Many component systems are inter-related with other systems within the vehicle. The adaptive speed control system is no exception. For example, the PCM plays a major role in the operation of the adaptive speed control system. If the PCM detects a fault on one of the following systems, it will disable the cruise control system and the appropriate Diagnostic Trouble Code (DTC) will be set and stored:
1. Engine speed sensor
2. Electric throttle sensor or actuators
3. Accelerator pedal potentiometer
4. Brake pedal position
5. Clutch switch rationality
6. Engine load sensor
7. Ignition coils
8. Fuel injectors
9. Turbo sensors or actuators
The PCM and ACC modules continuously monitor all of the speed control electrical circuits to determine the system readiness and accuracy. If a monitored system fault is detected, a Diagnostic Trouble Code (DTC) is set and stored. The PCM and ACC components use On-Board Diagnostics (OBD) and can communicate with other electronic modules, the diagnostic scan tool using the CAN data bus. Hardwired inputs and outputs for the PCM and ACC module can be diagnosed using conventional diagnostic tools and procedures.
The adaptive speed control system has proven to be dependable and reliable. Those vehicle owners who use adaptive speed control have found it to be a very desirable option that enhances the driving experience, especially on long road trips. From time-to-time, because of the nature of its push button design, the speed control switch pod can malfunction. When this occurs, the entire pod must be replaced.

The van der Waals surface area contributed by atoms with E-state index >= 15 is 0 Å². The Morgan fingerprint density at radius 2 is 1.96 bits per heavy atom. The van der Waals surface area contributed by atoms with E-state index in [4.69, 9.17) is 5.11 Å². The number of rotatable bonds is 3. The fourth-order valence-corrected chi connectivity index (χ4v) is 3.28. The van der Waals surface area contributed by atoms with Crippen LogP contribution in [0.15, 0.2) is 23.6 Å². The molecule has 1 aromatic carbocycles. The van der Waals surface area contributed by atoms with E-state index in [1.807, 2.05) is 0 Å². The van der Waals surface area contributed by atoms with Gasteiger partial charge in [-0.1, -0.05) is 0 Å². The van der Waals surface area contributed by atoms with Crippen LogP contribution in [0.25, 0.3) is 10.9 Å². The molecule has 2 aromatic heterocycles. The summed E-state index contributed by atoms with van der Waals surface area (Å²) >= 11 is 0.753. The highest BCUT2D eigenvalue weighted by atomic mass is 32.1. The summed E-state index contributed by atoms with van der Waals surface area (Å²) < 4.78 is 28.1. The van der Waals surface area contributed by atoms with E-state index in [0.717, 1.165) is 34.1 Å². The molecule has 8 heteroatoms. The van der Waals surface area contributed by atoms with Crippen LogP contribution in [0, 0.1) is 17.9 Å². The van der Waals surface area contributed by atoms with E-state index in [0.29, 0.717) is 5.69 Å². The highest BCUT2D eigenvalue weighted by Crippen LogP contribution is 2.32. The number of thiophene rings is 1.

Speed Control Switch Pod Replacement
Because the speed control switch pod is mounted on the steering wheel, the supplemental restraint system (SRS), commonly known as the airbag system, must be disabled. So, disconnect and isolate the negative battery cable, then wait two minutes before proceeding with any service work. This waiting period allows the system capacitor to discharge.
Before beginning service on the speed control switch pod, remove the driver airbag from the steering wheel. On the back of the steering wheel, remove the remote radio switch cover. This is done by inserting a small, fl at screwdriver into the slot on the cover and prying. With the cover off, remove the switch retaining screw, then the switch. This will expose the steering wheel bezel retaining screw. Remove this screw to remove the steering wheel bezel. Some vehicles might have two bezel retaining screws.
With the bezel off, remove the upper switch retaining screw, located to the upper left of the speed control switch pod. Disconnect the electrical connector from the switch pod, then remove the speed control switch pod.
To install the new speed control switch pod, connect the wiring harness to the switch pod and seat it in the steering wheel. Install and tighten the upper switch retaining screw. Position the steering wheel bezel in place, then on the backside, install and tighten the steering wheel bezel retaining screws.
Install the remote radio switch, then install and tighten the switch retaining screw. Next, install the remote radio switch cover. To finish the replacement procedure, re-install the driver airbag.